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Mickey Arthur's hard call was in sharp contrast to his low-key, passive tenure as South Africa coach
March 11, 2013
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In his five years as South Africa coach, Mickey Arthur kept confrontation at bay and was known for his relaxed and sometimes removed demeanour. Arthur is not known to have disciplined players personally, which makes his axing of four Australia players uncharacteristically strong-handed - even out of character.
Arthur had opportunities to wield the whip with South Africa but not many. His tenure was defined by the start of the Test team's unbeaten run away from home in 2006 and reached its highest point when they won series in England and Australia between 2008 and 2009. It took a dip when they drew against England at home in 2009-10; shortly afterwards, Arthur resigned.
Like every other South Africa coach, he did not manage to win a World Cup but the one during which he was in charge contained a fair amount of controversy. At the 2007 event, some South Africa players were criticised for being overweight and enjoying life in the Caribbean a little too much. Reports of binge drinking and late nights were circulated widely and, although they were never proved, neither were they denied by the team.
None of the players was reprimanded, breaking of curfew was never discussed and Arthur returned to South Africa with his glass half-full. His statements spoke of satisfaction with the on-field successes but made no mention of the alleged off-field shenanigans.
He was retained for another two-year term, in which one of his biggest challenges was managing the bad boy of South African cricket, Herschelle Gibbs, a rule-breaker since touring with the South Africa Under-19s team in 1992 - where he was almost sent home from Barbados after a night on the town.
He admitted to being drunk the night before the Wanderers 438 game in 2006, as one among many other occasions. He copped a few fines from the team manager (a position created after the 2007 World Cup) but Arthur is not known to have intervened.
Gibbs was ordered to attend alcohol rehabilitation in late 2008 but again there was no public evidence that Arthur had a hand in it.
In his biography To the Point, Gibbs put his finger on it. Arthur, he said, "didn't have much influence over the guys" because the team was controlled by a small clique of senior players.
Whether that is the truth or an exaggeration, it does explain why Arthur could afford to step back. He was in charge of a team that was led by Graeme Smith entering the mid-section of his captaincy and a senior core of players that included Mark Boucher and Jacques Kallis. There was leadership in the group before Arthur entered it and he was content to let that take its own course rather than steer it in any direction.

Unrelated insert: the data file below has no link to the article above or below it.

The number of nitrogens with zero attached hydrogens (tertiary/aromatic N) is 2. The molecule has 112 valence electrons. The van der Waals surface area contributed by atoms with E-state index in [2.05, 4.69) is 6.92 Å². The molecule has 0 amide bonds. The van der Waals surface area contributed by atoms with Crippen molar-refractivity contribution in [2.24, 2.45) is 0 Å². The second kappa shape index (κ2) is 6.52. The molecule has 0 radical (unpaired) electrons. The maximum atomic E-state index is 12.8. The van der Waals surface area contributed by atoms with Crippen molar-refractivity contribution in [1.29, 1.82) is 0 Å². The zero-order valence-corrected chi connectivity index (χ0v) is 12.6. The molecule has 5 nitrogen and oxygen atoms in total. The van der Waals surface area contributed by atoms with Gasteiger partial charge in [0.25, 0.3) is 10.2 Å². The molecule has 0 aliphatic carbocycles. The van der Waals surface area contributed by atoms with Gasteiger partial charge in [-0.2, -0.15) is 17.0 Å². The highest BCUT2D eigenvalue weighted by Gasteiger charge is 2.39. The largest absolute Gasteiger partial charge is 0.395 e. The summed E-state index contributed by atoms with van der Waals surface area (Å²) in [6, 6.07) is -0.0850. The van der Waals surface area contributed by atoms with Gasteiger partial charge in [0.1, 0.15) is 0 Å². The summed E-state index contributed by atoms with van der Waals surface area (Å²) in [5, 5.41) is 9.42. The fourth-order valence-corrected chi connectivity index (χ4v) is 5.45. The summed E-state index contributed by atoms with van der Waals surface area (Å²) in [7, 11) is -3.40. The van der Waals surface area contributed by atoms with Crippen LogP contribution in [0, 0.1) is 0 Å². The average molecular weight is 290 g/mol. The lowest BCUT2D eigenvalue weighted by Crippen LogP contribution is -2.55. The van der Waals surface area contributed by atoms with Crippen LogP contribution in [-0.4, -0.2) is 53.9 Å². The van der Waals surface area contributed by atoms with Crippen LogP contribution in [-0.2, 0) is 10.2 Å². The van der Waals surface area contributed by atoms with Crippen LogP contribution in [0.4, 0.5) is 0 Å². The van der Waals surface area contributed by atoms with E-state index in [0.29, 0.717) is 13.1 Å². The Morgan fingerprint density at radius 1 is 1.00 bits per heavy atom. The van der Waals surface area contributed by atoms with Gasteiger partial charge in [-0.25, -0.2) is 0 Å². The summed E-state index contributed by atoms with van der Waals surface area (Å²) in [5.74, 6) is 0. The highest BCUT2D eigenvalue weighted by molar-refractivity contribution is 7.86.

The Australia squad Arthur took over had some of that with Ricky Ponting and Michael Hussey but has since lost a lot of its experience. Because he has a group of youngsters, Arthur may have felt compelled to impose seniority and assert authority.
That group of youngsters is also under extreme pressure, having lost two Tests in India and, at the start of the season, a home series to South Africa. As a result, Arthur is under strain too, perhaps even more. There is no parallel to his time with South Africa to this. Apart from the 2007 World Cup, the expectation on South Africa never reached boiling point and was always manageable.
As long as the team met expectations - and they exceeded them most of the time - Arthur's job was safe. That is not the case now. A far more critical media and public, who are used to winning after two generations of champions under Steve Waugh and Ponting, demand more from him.
With that on his mind, Arthur seems to have resorted to a typically South African way of doing things. The sergeant major is the caricature of the South African style of old, which was based on boarding-school rigidity and discipline and absolutely no wriggle room.
As South Africa's structures have grown up to meet modern standards, that has changed. Accountability, maturity and flexibility are three of the tenets on which the current success enjoyed by Smith's team has been built. In his new job, Arthur would do well to remember that.
Firdose Moonda is ESPNcricinfo's South Africa correspondentFeeds: Firdose Moonda
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